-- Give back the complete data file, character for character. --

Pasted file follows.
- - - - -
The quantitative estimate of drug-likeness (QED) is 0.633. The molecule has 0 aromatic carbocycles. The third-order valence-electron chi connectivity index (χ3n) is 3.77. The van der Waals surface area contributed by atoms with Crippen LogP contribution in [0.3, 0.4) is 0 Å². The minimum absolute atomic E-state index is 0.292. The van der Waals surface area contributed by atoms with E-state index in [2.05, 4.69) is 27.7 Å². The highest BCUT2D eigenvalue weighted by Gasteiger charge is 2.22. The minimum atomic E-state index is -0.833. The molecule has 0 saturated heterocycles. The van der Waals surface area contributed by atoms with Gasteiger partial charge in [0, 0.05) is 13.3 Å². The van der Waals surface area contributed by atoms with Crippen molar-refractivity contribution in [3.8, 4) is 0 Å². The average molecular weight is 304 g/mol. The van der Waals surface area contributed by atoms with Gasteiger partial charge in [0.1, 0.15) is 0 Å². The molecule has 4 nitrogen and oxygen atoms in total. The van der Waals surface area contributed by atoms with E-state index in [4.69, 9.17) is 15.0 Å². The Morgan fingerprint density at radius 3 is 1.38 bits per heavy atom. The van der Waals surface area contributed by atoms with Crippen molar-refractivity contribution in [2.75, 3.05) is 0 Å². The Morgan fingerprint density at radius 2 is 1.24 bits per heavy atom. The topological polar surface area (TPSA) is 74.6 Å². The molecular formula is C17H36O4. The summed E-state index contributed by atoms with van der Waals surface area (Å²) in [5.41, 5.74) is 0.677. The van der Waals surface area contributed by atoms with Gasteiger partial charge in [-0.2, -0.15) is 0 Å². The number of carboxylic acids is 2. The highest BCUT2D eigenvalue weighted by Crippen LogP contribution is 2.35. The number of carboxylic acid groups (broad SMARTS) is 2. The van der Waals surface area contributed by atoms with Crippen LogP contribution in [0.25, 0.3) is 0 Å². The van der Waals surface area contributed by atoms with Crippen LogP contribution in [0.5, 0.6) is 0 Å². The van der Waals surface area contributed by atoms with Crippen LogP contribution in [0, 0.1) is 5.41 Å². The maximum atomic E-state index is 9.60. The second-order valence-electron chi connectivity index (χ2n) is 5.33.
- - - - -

The quantitative estimate of drug-likeness (QED) is 0.633. The molecule has 0 aromatic carbocycles. The third-order valence-electron chi connectivity index (χ3n) is 3.77. The van der Waals surface area contributed by atoms with Crippen LogP contribution in [0.3, 0.4) is 0 Å². The minimum absolute atomic E-state index is 0.292. The van der Waals surface area contributed by atoms with E-state index in [2.05, 4.69) is 27.7 Å². The highest BCUT2D eigenvalue weighted by Gasteiger charge is 2.22. The minimum atomic E-state index is -0.833. The molecule has 0 saturated heterocycles. The van der Waals surface area contributed by atoms with Gasteiger partial charge in [0, 0.05) is 13.3 Å². The van der Waals surface area contributed by atoms with Crippen molar-refractivity contribution in [3.8, 4) is 0 Å². The average molecular weight is 304 g/mol. The van der Waals surface area contributed by atoms with Gasteiger partial charge in [0.1, 0.15) is 0 Å². The molecule has 4 nitrogen and oxygen atoms in total. The van der Waals surface area contributed by atoms with E-state index in [4.69, 9.17) is 15.0 Å². The Morgan fingerprint density at radius 3 is 1.38 bits per heavy atom. The van der Waals surface area contributed by atoms with Crippen molar-refractivity contribution in [2.75, 3.05) is 0 Å². The Morgan fingerprint density at radius 2 is 1.24 bits per heavy atom. The topological polar surface area (TPSA) is 74.6 Å². The molecular formula is C17H36O4. The summed E-state index contributed by atoms with van der Waals surface area (Å²) in [5.41, 5.74) is 0.677. The van der Waals surface area contributed by atoms with Gasteiger partial charge in [-0.2, -0.15) is 0 Å². The number of carboxylic acids is 2. The highest BCUT2D eigenvalue weighted by Crippen LogP contribution is 2.35. The number of carboxylic acid groups (broad SMARTS) is 2. The van der Waals surface area contributed by atoms with Crippen LogP contribution in [0.25, 0.3) is 0 Å². The van der Waals surface area contributed by atoms with Crippen LogP contribution in [0.5, 0.6) is 0 Å². The van der Waals surface area contributed by atoms with Crippen LogP contribution in [0, 0.1) is 5.41 Å². The maximum atomic E-state index is 9.60. The second-order valence-electron chi connectivity index (χ2n) is 5.33.